Alexander Graham Bell archive to see $150,000 at auction

Today (July 10) in California, Profiles in History will sell an extraordinary archive relating to Alexander Graham Bell's quest for manned flight.


Had the Wright Brothers not beaten Bell to the first manned flight, flying machines may have looked a lot different today



The archive provides the lead lot in the auction house's Rare Books & Manuscript sale, holding an estimate of $120,000-150,000. It includes a 217-page laboratory journal and over 950 photographs documenting Bell's early experiments.

Alexander Graham Bell is often credited with inventing the first practical telephone, but he also made significant contributions to the development of aviation and particularly, manned flight.

He did this through experimenting with tetrahedral kites, stating that he "had the feeling that a properly constructed flying-machine should be capable of being flown as a kite".

However, his paper on the subject was published on April 23, 1903, just eight months before the Wright Brothers made man's first flight in a heavier than air machine.

The archive contains thousands of sketches, notes, schematics and calculations, which provide a fascinating insight into the mind of the great inventor. As an additional attraction, it also includes sections of one of Bell's tetrahedral kites, which were taken from his workshop.

We are currently offering a fantastic signed letter from Thomas Edison.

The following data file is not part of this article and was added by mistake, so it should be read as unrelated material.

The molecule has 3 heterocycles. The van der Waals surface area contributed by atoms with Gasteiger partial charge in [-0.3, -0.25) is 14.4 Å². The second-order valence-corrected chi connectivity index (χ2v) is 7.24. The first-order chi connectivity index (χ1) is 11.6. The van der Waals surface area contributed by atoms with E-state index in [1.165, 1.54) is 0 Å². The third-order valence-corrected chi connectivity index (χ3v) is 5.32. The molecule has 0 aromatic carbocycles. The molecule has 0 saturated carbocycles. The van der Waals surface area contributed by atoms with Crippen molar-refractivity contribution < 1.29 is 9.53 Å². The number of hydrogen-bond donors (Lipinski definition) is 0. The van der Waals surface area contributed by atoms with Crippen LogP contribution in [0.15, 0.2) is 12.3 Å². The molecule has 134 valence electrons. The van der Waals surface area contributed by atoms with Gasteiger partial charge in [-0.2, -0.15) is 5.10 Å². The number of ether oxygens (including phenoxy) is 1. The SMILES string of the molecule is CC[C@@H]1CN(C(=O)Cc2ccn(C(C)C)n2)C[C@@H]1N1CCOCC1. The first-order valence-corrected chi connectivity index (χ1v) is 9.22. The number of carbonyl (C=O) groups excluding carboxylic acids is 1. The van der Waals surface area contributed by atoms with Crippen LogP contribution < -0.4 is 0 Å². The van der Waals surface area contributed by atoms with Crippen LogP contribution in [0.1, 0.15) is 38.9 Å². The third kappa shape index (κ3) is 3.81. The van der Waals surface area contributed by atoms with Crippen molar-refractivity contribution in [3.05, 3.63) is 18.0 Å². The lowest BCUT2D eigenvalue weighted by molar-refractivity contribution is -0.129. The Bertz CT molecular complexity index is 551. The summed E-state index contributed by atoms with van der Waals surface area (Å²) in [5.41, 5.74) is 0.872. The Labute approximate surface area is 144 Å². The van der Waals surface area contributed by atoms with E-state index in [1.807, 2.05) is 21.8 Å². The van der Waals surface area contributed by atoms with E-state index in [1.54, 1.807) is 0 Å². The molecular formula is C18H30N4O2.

The second highest bids of the sale are expected from Ernest Hemingway's personal travel typewriter, on which he typed his last great work, A Moveable Feast - published posthumously in 1964.

Fully documented and described as "one of the most important literary relics of the 20th century", it is valued at $60,000-80,000.

Also appearing is a collection of items relating to Hemingway's non-fiction work on bullfighting, The Dangerous Summer, which is estimated at $25,000-50,000. It includes a three-piece matador uniform worn by Antonio Ordonez and a sword and trophy gifted by Hemingway to his editor and friend, AE Hotchner.

Also featuring is a lucky chestnut that Hemingway carried with him for 11 years, before returning it to his friend shortly before committing suicide in 1961.

See our literary collectibles for sale, including William Golding-signed extract from his classic Lord of the Flies.

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